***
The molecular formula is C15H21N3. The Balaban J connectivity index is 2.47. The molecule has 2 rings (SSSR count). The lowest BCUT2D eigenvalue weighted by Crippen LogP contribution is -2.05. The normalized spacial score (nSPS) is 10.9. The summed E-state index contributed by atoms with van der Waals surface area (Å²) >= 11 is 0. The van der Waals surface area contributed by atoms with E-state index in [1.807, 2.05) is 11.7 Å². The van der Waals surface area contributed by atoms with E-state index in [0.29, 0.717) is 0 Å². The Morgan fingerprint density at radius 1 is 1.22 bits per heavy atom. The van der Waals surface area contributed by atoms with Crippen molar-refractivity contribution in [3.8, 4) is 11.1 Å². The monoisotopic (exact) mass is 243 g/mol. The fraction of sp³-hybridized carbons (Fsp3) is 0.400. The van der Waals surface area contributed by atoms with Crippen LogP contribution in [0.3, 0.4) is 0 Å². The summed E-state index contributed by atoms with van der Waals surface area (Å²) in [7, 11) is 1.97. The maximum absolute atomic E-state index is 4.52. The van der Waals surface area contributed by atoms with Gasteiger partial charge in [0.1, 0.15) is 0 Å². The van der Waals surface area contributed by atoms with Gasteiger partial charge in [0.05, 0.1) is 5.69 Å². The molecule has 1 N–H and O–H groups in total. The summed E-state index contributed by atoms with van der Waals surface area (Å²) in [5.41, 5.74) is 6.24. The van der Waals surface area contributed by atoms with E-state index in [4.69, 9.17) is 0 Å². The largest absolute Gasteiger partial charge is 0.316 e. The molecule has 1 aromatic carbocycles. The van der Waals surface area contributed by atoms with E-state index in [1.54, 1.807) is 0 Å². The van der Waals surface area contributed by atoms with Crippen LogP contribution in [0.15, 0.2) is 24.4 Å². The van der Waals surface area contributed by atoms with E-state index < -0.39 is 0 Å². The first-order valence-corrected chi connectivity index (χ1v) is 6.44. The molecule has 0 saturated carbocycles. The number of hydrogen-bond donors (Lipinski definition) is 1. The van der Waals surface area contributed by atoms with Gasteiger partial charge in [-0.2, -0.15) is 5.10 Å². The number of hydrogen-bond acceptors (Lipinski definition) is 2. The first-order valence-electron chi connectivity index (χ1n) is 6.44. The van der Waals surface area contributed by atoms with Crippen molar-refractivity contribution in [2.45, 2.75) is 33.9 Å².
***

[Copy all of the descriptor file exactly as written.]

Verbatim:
The molecular formula is C15H21N3. The Balaban J connectivity index is 2.47. The molecule has 2 rings (SSSR count). The lowest BCUT2D eigenvalue weighted by Crippen LogP contribution is -2.05. The normalized spacial score (nSPS) is 10.9. The summed E-state index contributed by atoms with van der Waals surface area (Å²) >= 11 is 0. The van der Waals surface area contributed by atoms with E-state index in [1.807, 2.05) is 11.7 Å². The van der Waals surface area contributed by atoms with E-state index in [0.29, 0.717) is 0 Å². The Morgan fingerprint density at radius 1 is 1.22 bits per heavy atom. The van der Waals surface area contributed by atoms with Crippen molar-refractivity contribution in [3.8, 4) is 11.1 Å². The monoisotopic (exact) mass is 243 g/mol. The fraction of sp³-hybridized carbons (Fsp3) is 0.400. The van der Waals surface area contributed by atoms with Crippen LogP contribution in [0.3, 0.4) is 0 Å². The summed E-state index contributed by atoms with van der Waals surface area (Å²) in [7, 11) is 1.97. The maximum absolute atomic E-state index is 4.52. The van der Waals surface area contributed by atoms with Gasteiger partial charge in [0.1, 0.15) is 0 Å². The van der Waals surface area contributed by atoms with Gasteiger partial charge in [0.05, 0.1) is 5.69 Å². The molecule has 1 N–H and O–H groups in total. The summed E-state index contributed by atoms with van der Waals surface area (Å²) in [5.41, 5.74) is 6.24. The van der Waals surface area contributed by atoms with E-state index in [4.69, 9.17) is 0 Å². The largest absolute Gasteiger partial charge is 0.316 e. The molecule has 1 aromatic carbocycles. The van der Waals surface area contributed by atoms with E-state index in [1.54, 1.807) is 0 Å². The van der Waals surface area contributed by atoms with Crippen LogP contribution in [0.15, 0.2) is 24.4 Å². The van der Waals surface area contributed by atoms with E-state index < -0.39 is 0 Å². The first-order valence-corrected chi connectivity index (χ1v) is 6.44. The molecule has 0 saturated carbocycles. The number of hydrogen-bond donors (Lipinski definition) is 1. The van der Waals surface area contributed by atoms with Gasteiger partial charge in [-0.2, -0.15) is 5.10 Å². The number of hydrogen-bond acceptors (Lipinski definition) is 2. The first-order valence-electron chi connectivity index (χ1n) is 6.44. The van der Waals surface area contributed by atoms with Crippen molar-refractivity contribution in [2.45, 2.75) is 33.9 Å².